As the right bank of the Seine at that point was entirely commanded by the castle and its neighbor fortification, the walled town — also built by Richard — known as the New or Lesser Andely, while the river itself was doubly barred by a stockade across its bed, close under the foot of the rock, and by a strong tower on an island in midstream just below the town, he was obliged to encamp in the meadows on the opposite shore. The stockade, however, was soon broken down by the daring of a few young Frenchmen; and the waterway being thus cleared for the transport of materials, he was enabled to construct below the island a pontoon, by means of which he could throw a portion of his troops across the river to form the siege of the New Andely, place the island garrison between two fires, and at once keep open his own communications and cut off those of the besieged with both sides of the river alike.
These things seem to have been done toward the end of August. On the 27th and 28th of that month John was at Montfort, a castle some five-and-twenty miles from Rouen, held by one of his few faithful barons, Hugh of Gournay. On the 30th, if not the 29th, he and all his available forces were back at Rouen, ready to attempt on that very night the relief of Les Andelys. The King’s plan was a masterpiece of ingenuity; and the fact that the elaborate preparations needed for its execution were made so rapidly and so secretly as to escape detection by an enemy so close at hand goes far to show how mistaken are the charges of sloth and incapacity which, even in his own day, men brought against “John Softsword.” *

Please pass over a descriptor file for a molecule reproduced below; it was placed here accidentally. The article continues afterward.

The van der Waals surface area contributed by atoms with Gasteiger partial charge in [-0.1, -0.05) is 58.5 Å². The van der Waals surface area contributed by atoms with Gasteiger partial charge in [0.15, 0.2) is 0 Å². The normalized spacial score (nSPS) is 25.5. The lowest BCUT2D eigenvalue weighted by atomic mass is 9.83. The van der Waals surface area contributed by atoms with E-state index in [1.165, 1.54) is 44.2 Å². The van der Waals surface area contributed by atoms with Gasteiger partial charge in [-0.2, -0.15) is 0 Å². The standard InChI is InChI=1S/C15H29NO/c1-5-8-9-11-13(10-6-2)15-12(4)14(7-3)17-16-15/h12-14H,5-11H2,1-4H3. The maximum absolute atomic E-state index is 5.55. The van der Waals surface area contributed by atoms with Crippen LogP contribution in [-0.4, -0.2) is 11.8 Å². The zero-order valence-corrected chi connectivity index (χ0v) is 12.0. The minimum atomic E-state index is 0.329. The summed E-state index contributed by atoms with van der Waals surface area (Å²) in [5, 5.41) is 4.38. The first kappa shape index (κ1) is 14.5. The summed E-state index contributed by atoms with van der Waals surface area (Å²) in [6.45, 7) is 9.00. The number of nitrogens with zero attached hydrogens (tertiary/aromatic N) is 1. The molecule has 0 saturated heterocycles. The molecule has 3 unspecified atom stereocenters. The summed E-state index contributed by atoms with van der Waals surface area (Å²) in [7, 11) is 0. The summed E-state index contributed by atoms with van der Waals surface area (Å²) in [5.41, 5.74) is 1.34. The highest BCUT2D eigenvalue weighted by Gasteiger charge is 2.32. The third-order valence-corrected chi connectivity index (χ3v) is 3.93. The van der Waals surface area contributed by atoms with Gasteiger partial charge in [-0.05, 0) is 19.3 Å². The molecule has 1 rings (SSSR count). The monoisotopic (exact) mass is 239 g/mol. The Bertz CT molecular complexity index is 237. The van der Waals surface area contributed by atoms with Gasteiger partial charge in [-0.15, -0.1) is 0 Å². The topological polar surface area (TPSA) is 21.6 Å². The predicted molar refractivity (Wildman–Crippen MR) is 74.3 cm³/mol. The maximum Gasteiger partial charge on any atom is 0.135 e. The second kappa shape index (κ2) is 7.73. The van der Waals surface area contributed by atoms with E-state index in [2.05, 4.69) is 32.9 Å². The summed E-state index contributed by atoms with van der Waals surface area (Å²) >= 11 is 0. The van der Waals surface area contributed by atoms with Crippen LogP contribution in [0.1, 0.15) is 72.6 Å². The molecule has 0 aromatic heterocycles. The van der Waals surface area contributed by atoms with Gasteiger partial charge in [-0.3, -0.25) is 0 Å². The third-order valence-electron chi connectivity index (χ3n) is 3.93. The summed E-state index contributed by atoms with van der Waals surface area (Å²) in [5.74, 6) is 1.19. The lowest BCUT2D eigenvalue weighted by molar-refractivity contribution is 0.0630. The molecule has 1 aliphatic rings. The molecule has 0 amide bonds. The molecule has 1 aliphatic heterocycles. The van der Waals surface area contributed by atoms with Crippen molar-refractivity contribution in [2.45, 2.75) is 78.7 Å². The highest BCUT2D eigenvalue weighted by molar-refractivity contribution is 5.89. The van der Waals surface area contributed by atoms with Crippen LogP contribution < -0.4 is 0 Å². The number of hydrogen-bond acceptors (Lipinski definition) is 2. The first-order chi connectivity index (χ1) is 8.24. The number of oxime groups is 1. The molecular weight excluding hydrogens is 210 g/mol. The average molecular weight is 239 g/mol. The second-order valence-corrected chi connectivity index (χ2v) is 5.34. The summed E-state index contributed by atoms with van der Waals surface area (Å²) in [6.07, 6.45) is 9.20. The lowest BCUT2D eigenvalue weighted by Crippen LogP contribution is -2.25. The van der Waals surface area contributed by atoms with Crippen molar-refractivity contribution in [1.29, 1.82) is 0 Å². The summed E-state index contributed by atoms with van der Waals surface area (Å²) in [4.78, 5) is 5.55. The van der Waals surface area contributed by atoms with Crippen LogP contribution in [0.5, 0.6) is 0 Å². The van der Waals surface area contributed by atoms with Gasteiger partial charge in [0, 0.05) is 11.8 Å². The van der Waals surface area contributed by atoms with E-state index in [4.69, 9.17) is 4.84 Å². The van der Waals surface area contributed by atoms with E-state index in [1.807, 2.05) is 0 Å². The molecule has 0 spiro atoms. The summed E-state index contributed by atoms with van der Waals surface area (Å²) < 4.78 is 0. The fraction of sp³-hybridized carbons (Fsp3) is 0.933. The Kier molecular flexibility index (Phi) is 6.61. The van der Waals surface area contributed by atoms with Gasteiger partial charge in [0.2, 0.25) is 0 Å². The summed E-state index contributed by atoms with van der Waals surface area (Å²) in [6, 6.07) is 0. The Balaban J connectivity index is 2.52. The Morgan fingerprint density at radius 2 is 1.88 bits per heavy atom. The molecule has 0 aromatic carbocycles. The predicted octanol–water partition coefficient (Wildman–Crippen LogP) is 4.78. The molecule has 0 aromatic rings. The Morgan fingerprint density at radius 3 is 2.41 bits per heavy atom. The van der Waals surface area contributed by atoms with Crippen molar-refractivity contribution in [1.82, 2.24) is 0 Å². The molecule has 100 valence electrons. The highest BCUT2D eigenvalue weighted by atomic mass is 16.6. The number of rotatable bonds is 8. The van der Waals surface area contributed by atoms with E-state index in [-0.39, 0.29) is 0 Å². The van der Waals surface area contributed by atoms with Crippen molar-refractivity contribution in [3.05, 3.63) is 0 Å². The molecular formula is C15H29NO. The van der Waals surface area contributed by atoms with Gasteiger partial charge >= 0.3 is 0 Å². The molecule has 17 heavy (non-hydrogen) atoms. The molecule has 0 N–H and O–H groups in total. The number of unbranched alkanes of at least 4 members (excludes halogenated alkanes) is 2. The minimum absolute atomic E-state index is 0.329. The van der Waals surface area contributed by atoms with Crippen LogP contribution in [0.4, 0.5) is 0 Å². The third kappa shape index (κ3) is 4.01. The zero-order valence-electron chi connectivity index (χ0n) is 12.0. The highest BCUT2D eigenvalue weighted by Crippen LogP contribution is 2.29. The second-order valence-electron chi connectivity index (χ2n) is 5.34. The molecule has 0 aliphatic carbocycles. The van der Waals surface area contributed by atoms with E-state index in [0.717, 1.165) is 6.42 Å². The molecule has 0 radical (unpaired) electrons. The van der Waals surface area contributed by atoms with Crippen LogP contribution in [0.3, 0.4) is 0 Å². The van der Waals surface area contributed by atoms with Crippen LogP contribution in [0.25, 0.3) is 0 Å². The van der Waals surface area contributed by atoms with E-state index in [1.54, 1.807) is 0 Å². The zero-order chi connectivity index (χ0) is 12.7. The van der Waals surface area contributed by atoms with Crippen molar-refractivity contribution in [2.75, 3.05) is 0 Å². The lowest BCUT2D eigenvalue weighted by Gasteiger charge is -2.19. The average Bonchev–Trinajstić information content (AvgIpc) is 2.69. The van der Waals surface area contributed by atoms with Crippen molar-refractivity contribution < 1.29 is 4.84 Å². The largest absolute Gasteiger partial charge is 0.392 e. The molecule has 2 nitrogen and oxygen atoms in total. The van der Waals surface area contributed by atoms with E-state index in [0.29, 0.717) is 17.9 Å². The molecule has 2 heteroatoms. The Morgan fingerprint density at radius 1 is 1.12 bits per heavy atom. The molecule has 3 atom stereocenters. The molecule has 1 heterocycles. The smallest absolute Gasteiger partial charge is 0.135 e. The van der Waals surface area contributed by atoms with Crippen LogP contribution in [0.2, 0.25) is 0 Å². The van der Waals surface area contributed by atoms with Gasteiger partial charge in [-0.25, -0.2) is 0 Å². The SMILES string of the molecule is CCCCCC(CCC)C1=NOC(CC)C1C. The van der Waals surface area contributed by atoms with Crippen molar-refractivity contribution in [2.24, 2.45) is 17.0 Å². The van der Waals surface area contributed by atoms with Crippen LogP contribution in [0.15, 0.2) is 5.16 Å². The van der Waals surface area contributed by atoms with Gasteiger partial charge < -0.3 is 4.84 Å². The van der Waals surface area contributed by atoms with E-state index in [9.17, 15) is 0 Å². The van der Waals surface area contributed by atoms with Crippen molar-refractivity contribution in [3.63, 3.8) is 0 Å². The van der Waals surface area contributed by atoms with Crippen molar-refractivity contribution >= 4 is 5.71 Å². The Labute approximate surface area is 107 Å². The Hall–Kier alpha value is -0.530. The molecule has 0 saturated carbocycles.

[* Johannem Mollegladium. This nickname is no doubt a translation of one which must have been applied to John in French, though unluckily its vernacular form is lost. It has been suggested that “if the phrase had any English equivalent, it would probably be something embracing a more direct metaphor than ‘Softsword’ — something like ‘Tinsword,’ or, better still, if the thirteenth century knew of putty, ‘John Puttysword.'”]
He had arranged that a force of three hundred knights, three thousand mounted men-at-arms, and four thousand foot, under the command of William the Marshal, with a band of mercenaries under Lou Pescaire, should march by night from Rouen along the left bank of the Seine, and fall, under cover of darkness, upon the portion of the French army which still lay on that side of the river.